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The Inside:

The Front Door

to Mass Incarceration

A Collaboration between UNIS Human Right Project & Proof: Media for Social Justice

America’s 3,000 jails are sometimes referred to as our front door to mass incarceration. On any given day, they hold over 730,000 people. Unlike prisons, which are run by the state and federal government and typically incarcerate those with sentences of one year or longer, jails are usually short-terms facilities, operated by counties or cities. Jails hold people who are awaiting their trials, are deemed a danger to public safety or a flight risk, or are unable to make bail. The Bureau of Justice reports that about 66% of those in jail have not been convicted of a crime, but are awaiting trial. In New York City, the number is closer to 75%

Jails, like prisons, have become a dumping ground for people with substance abuse and mental health problems. Nearly 68% of people in jail and more than half of those in state prison have been diagnosed with a substance use disorder, compared with  9% of the general population. The majority of jail inmates also have a history of mental illness, poverty, and homelessness. A 2015 study in NYC found that “of the 800 people who spent the most time cycling through the jail system, over half were homeless. The top charges in these cases were petit larceny, drug possession and trespassing.”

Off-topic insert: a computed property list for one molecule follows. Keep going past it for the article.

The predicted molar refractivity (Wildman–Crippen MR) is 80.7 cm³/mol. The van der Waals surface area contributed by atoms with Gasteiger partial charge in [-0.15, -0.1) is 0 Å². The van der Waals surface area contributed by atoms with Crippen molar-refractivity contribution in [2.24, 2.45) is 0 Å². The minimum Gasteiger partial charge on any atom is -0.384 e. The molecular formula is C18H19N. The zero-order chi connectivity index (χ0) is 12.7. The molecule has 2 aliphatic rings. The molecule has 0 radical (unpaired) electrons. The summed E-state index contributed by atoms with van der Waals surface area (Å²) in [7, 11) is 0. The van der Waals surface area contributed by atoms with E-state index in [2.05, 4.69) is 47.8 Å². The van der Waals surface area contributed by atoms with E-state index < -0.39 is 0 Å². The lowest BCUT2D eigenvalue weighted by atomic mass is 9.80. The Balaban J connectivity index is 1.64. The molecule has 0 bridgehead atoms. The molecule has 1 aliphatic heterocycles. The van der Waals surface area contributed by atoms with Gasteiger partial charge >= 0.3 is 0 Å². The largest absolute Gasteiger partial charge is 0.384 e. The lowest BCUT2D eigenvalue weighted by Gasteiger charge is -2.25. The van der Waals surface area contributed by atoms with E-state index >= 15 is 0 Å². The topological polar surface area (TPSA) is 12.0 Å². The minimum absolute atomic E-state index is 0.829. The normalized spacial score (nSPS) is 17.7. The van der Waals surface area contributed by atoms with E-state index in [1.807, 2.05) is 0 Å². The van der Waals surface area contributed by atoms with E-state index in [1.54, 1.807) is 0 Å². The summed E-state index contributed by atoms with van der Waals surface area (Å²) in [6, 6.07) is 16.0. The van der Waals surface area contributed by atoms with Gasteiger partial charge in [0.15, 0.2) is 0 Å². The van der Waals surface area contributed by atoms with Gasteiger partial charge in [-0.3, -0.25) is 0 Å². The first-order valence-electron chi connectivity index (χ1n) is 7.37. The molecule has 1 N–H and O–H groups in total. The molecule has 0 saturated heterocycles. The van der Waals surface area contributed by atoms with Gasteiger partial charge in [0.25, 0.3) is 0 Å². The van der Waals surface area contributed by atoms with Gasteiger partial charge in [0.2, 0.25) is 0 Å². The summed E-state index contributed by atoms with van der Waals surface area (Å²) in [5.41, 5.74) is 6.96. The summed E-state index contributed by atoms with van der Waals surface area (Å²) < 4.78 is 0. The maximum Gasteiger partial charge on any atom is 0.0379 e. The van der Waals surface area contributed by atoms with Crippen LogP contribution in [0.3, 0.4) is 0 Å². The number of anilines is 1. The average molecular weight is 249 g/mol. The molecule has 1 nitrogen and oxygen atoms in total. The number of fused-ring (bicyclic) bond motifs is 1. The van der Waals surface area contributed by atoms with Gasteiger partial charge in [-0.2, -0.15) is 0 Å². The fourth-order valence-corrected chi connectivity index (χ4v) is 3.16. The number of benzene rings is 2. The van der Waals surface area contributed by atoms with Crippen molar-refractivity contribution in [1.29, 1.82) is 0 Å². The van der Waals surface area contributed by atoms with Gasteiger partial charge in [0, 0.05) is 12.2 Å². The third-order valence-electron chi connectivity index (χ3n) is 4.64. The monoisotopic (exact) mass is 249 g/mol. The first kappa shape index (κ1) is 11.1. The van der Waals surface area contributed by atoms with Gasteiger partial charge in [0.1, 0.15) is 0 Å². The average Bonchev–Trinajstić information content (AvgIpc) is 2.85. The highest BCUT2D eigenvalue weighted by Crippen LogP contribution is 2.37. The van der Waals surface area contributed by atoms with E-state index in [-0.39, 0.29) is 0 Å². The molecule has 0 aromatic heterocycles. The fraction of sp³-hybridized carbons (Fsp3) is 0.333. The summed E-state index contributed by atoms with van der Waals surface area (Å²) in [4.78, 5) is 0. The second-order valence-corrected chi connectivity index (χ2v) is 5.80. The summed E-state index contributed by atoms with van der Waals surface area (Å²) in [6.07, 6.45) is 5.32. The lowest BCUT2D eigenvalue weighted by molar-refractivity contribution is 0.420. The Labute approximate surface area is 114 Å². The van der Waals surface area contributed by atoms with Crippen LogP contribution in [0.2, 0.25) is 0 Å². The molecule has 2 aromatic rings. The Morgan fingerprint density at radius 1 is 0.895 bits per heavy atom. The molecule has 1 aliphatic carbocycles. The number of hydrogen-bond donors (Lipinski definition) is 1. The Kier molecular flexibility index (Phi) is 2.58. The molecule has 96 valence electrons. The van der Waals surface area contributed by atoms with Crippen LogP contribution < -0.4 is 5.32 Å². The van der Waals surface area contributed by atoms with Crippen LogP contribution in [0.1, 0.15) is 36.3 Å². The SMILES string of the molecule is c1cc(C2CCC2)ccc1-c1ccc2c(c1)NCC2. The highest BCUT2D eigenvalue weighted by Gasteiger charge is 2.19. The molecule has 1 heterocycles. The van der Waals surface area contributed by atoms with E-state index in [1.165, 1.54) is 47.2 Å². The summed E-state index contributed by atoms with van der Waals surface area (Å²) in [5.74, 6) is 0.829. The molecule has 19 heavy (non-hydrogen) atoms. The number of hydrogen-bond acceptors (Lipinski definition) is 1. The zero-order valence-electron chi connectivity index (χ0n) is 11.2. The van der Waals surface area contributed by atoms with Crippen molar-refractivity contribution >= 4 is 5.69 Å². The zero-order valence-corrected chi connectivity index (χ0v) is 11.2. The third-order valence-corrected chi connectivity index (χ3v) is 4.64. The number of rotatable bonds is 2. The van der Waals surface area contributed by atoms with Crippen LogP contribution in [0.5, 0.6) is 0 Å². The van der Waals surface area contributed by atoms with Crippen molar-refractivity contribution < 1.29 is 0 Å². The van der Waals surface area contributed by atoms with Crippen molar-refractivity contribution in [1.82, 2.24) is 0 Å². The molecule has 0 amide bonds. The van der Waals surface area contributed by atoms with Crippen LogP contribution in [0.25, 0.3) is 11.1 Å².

New York City is home to one of the largest and most notorious jail complexes in the United States. Rikers is a 400-acre island in the East River across from LaGuardia Airport that has 10 jails and holds about 7,000 inmates daily. About 80% of those held on Rikers have not been convicted of a crime. They are pretrial detainees who have been remanded to custody or held on bail. The vast majority are Black and Hispanic males from low-income neighborhoods. Almost 40% of Rikers inmates have been diagnosed with a mental health issue. It costs $271,000 to house someone at Rikers for a year.

Rikers is known for violence, as a place where “people are treated like they are less than human and leave detention more badly damaged than when they entered.” In 2014, the Department of Justice described a “deep-seated culture of violence” against male teenagers held at Rikers, perpetrated by correctional officers’ use of unnecessary and excessive force. Their report also claimed that teenagers were subjected to an “excessive and inappropriate” degree of solitary confinement, sometimes for months at a time. 

Mayor De Blasio announced plans in 2017 to close Rikers and replace the jails with smaller ones throughout NYC. Former inmates and activists have long advocated for the closure Rikers, but the Department of Justice Report helped give new momentum to a grassroots campaign.

In recent years, the jail population has decreased in large cities, including NYC, but has been increasing in rural areas.

Test your knowledge.

Chapter 07

Question 1

Of the over 2 million people behind bars, how many are held in jails on any given day?

Correct! Wrong!

Over 500,000 people are held in jails on any given day.

Chapter 07 — Question 01
Continue to

Chapter Eight

Women Behind Bars